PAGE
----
So you want to play craps? Good move, as this game has the best odds of winning out of any table game in Vegas. Of course, the house still wins in the long run—but unless you live in Vegas, you’re probably not in it for the long run.
Most novices avoid the craps table like the plague because it looks so confusing. Others know it involves 6th grade math and frankly, they had enough of that in 6th grade. But don’t be afraid—all you need to know are a few basic bets and you’ll be hefting those oversized dice and asking for a new pair of shoes in no time. (Between us, all of the “non-basic” bets are “sucker bets” anyway—bets where the odds of winning are much worse than the odds of the basic bets.)
The most basic bet there is, and the one you absolutely have to know in order to play, is the PASS bet.
But before you get to that…
Step up to any empty slot at the craps table and lay your money on the felt, and they’ll give you some chips. Now wait for a new shooter to “come out” (a first throw of the dice by a new shooter is called a “come out” roll). Whether it’s you or another player makes no difference, you’ll bet the exact same way. So let’s pretend it’s you.
A “stickman” will push five dice toward you. Do not pick up all five and hurl them. That would be even more embarrassing than getting bitten by your own tiger. Choose any two, and you’re all set to go.
But before you roll, you have to place a bet. Now we come back to the PASS bet, as promised. Every craps table has a minimum bet, let’s say it’s $10. Take $10 in chips and put it in front of you in the area of the table labeled “PASS LINE.” You are now betting that you are going to have a winning roll. PASS means win. (Note that you can also bet “Don’t Pass” by putting your chips in the “Don’t Pass Bar,” but by doing that you’re basically betting that the rest of the table is going to lose, so unless you like dirty looks, avoid it for now.)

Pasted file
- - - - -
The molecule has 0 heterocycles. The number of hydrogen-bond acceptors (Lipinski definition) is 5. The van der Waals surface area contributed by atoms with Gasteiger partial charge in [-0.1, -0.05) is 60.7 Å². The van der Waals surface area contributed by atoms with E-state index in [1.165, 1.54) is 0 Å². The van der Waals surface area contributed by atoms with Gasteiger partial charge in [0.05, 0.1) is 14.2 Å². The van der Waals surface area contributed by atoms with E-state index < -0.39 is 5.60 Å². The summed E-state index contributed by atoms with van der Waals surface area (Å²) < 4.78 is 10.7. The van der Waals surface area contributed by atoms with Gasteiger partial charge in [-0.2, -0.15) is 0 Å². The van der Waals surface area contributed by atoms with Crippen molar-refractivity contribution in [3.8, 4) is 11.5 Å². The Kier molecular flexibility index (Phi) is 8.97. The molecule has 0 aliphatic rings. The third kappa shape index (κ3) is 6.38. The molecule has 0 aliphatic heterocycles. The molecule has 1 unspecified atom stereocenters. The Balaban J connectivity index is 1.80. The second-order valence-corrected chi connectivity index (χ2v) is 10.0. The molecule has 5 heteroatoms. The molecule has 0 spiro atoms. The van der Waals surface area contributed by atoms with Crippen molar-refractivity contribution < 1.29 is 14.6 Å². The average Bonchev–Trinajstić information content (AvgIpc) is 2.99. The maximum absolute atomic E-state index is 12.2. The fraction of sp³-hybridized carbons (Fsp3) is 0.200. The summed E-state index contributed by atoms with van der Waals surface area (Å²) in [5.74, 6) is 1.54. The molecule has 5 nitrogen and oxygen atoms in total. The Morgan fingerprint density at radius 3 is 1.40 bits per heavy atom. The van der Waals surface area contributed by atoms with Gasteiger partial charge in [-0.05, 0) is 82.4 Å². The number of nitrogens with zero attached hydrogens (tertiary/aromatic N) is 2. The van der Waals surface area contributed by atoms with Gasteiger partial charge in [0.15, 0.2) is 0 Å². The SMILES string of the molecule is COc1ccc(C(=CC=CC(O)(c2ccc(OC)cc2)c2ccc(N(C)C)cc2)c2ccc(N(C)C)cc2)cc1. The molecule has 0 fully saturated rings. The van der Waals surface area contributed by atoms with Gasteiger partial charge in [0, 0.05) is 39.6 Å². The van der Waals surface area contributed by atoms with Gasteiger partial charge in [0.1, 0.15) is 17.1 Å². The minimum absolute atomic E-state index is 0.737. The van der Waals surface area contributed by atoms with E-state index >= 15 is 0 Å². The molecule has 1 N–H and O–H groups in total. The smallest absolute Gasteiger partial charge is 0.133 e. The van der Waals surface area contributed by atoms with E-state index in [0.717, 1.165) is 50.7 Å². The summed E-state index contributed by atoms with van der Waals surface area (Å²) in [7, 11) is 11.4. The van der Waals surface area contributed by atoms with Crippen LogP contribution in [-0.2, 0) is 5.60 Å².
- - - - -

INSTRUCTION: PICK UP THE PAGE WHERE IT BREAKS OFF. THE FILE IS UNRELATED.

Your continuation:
Anyway, you’ve laid your $10 down, and it’s time to shoot. Throw your dice down to the far end of the table, and be sure to hit the back wall… otherwise, you’re now risking dirty looks from the pit crew. Luckily, it’s not that hard.
Now that we’ve got all that down, it’s all about the numbers.
Roll a 7 or 11 on the “come out” roll, and you win! Roll a 2, 3, or 12, well, that’s craps and you lose. (The good news is that even if you roll craps, you don’t lose your turn at the dice.) Roll anything else—4, 5, 6, 8, 9 or 10—and you have now established the “point.” Meaning, you need to roll another one of those (“hitting your point”) before you roll a 7. If you do it, you win and keep shooting. If you roll that 7 before hitting your point, you lose both your money and your turn at the dice.
For example, if you roll a 6, you keep rolling until you either get another 6 and you win, or you roll a 7 and lose (called “sevening out”). Do not be confused—just remember, 7 is great on the “come out” roll, but terrible afterwards.
Now, if you do roll a 4, 5, 6, 8, 9, or 10, you have the chance to “bet odds”—meaning, bet even more that you are going to win by hitting your point before you roll a 7. Almost everyone does, as it’s the best bet you can make.
“Odds” refers to the odds of hitting your point—and there’s no getting around it, you’ll just have to memorize this:
If the point is…
6 or 8 – The odds are six to five (meaning you’ll win six dollars for every five you bet if you hit your 6 or your 8 before “sevening out”)
5 or 9 – The odds are three to two.
4 or 10 – The odds are two to one.
So, say you roll a 6. Take another $10 and put it behind your original PASS bet, just outside the PASS LINE field. Now if you roll another 6, you’ll get $10 on the original PASS bet (always even money on the PASS line), and $12 on your odds bet (odds at 6 to 5, meaning you win $6 for every $5 bet, thus $12 on a $10 bet).
Now, say you’re rolling again and roll a 10. You “back up” your original bet with another $10, and keep rolling. Lo and behold, you’re on a roll and hit another 10. You now get $10 on your $10 PASS bet, and $20 on your odds bet (2 to 1, remember?)